Saturday, June 21, 2008


The first time a doctor (offhandedly) described my son as "special needs," I began weeping. She had been telling me about summer camp options nearby, and I'd been listening attentively, nodding, taking interest, knowing on some level of course we were talking about special needs camps, but once she said it, my ears collapsed. I could take in no other words. I wept.

I practiced saying the words later that day. Special needs. Of course, I already knew it! But knowing and saying it can be dissimilar. Special needs. Special needs. I needed to say it, repeat it, own it, get over it, demystify it, take the sting out, find my comfort spot. Special needs.

Today we went to a pool party I had learned about online for spectrum kids in our area. So, did that make it a special needs party? Okay, I guess so, whatever. All I know is, I wept just a little bit today, and it felt so good. For one thing, my boy had a blast in the water wearing his floaty suit and playing with his daddy. I thought they looked so beautiful in the water together that I snapped over a dozen photos just of them. For another thing, I never once felt I needed to preempt, apologize, explain, or worry. The rooster didn't stand out not one single little bit, and everyone just had a good time, despite the mercury rising WELL above 100 on our first day of summer. The funniest thing? PEACHES was the difficult one! She grew anxious around the dog, obsessed on a little Buddah she found inside the hosts' home, and became clingy when children approached her. It was great! I didn't preempt, apologize, explain, or worry about her either. I just WAS. We were just a family meeting new friends at a party.

Monday morning will be the rooster's first day of summer camp at our mainstream school, intended as a transition to the next grade of preschool, only he'll be transitioning back to the same grade again with a new crop of kids younger than he is. I feel the knot that lets me know I'm not as ready for it as I've been pretending. I feel the concern about the challenges he'll face, and the need I will feel to preempt, apologize, explain, and worry. This is what lets me know for sure that the rooster IS a special needs kid.

The truth I can't deny is that sometimes I forget. Sometimes I kid myself. Sometimes I let the denial win. Sometimes I replay the positives in my head like a hypnotic phrase, wallowing in the successes, lulled by progress... Today, when a mom asked what exactly were the rooster's challenges because she couldn't tell any of them, I felt the siren call of denial... Perhaps the rooster is growing out of all his challenges? But the reality is that he has plenty more challenges, not ones that necessarily show themselves when he's blissed out in a swimming pool on a Saturday in June! The reality is that, after preschool, I will almost definitely need to find a good special needs environment for my boy in public school, because he will have gone as far as our "typical" private school will allow.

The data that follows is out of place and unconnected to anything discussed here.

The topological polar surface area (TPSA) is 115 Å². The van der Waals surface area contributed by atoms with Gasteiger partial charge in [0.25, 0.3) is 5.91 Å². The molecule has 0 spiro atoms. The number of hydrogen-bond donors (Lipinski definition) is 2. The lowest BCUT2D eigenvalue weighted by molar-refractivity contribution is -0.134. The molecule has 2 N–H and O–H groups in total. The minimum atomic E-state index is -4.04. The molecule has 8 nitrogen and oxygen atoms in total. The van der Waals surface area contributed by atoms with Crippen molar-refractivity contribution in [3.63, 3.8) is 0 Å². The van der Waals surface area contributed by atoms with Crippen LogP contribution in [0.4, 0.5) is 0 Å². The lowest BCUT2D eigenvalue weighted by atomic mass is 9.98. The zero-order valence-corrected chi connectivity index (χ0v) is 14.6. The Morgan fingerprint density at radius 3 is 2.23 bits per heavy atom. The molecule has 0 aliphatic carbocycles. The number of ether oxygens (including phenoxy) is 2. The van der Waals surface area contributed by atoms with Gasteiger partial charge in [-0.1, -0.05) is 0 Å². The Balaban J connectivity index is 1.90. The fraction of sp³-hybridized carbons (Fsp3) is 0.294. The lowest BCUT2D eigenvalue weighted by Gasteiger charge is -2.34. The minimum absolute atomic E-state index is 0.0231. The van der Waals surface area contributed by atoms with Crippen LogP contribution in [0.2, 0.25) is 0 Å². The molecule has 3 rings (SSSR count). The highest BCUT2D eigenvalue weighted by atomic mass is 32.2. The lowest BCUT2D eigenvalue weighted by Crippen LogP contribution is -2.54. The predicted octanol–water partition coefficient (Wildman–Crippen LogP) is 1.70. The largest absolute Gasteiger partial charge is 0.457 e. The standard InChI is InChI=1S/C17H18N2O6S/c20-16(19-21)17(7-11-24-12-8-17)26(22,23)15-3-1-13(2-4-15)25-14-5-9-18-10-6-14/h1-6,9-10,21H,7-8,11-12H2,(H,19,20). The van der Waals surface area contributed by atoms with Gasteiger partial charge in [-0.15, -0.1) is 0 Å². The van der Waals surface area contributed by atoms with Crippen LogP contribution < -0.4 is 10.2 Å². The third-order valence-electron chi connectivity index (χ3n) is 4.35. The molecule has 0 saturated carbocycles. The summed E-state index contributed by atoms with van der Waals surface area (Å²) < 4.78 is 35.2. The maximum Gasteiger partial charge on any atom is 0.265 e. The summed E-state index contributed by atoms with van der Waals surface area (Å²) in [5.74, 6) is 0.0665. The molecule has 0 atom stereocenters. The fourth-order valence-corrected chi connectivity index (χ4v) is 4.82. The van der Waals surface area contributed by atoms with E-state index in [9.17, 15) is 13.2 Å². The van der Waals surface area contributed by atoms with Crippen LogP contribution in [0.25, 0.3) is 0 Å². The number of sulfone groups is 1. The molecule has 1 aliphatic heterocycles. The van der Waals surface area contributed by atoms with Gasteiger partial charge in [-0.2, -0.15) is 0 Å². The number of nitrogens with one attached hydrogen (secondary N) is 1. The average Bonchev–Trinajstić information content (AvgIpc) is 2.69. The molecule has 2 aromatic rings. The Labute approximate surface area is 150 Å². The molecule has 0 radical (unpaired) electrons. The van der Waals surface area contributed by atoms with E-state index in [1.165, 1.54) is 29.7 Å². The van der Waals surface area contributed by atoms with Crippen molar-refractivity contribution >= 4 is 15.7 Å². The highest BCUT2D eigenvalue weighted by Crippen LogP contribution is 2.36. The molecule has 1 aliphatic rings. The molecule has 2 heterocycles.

My boy has special needs.

Well, okay, he is a special boy, and I vow to do all I can to figure out what those needs are, and find a way to meet them.

After all, don't we all have special needs?

I love my rooster.


redheadmomma said...

The Rooster is who he is. Just as with any child, you have that amazing & special job to figure out how best to help him. That's how I see it. :)


Niksmom said...

Me, too. :-)

Joeymom said...

We tend to forget about joey being "special needs", too. It's not denial,I don't think; it is just that Joey is who he is, and that's who he is. All the labels and whatever only apply when he is out somewhere and needs support. With us, he's supported by default.

I think that's what you're getting with the Rooster- to you and your family, he's the Rooster. And that's who he is. The whole special needs thing doesn't apply. He's just Rooster.

So wallow in the progress. Look at all the good stuff. We're all up for the challenges. Having labels just helps you prepare for some of the challenges Rooster might have.

jen:) said...

my boy has special needs too - and I've come to the conclusion that we all do!

we all have specific needs and desires & ways of communicating - our personalities & the time and energy they require is so vastly diverse that each requires it's only set of rules....I remind myself of that daily - as I tend to cringe, cry & even laugh occassionally when I hear the term "special needs" (usually to avoid tears)....but I also understand the need to define those needs so that we can work together to meet meet him, where he is.

for my mom growing up - meeting her "special needs" meant everything had to look "just so" and everyone's expectations had to be met "properly"...and you had to "act a certain way" and look a "certain way"....I think one of the joys of my special needs child is that he doesn't buy into that - he is himself on all occassions - whether appropriate or not - he doesn't care if his clothes are "appropriate" for an occassion - or if his voice is not at the "acceptable" volume....or if it's not the right time to sing out loud or play guitar hero with his golf club - and though these special needs often make me want to apologize, explain & defend simultaneously - when I can find the peace of mind, on a rare occassion, I can find them refreshing & honest - often finding that my little guy is far better at being "himself" than most of those around me....including me.

as always thank you for your words - your autenticity. I truly find your posts honest, refreshing and for lack of a less cheesy word, inspiring. It's good for one to know they are not alone.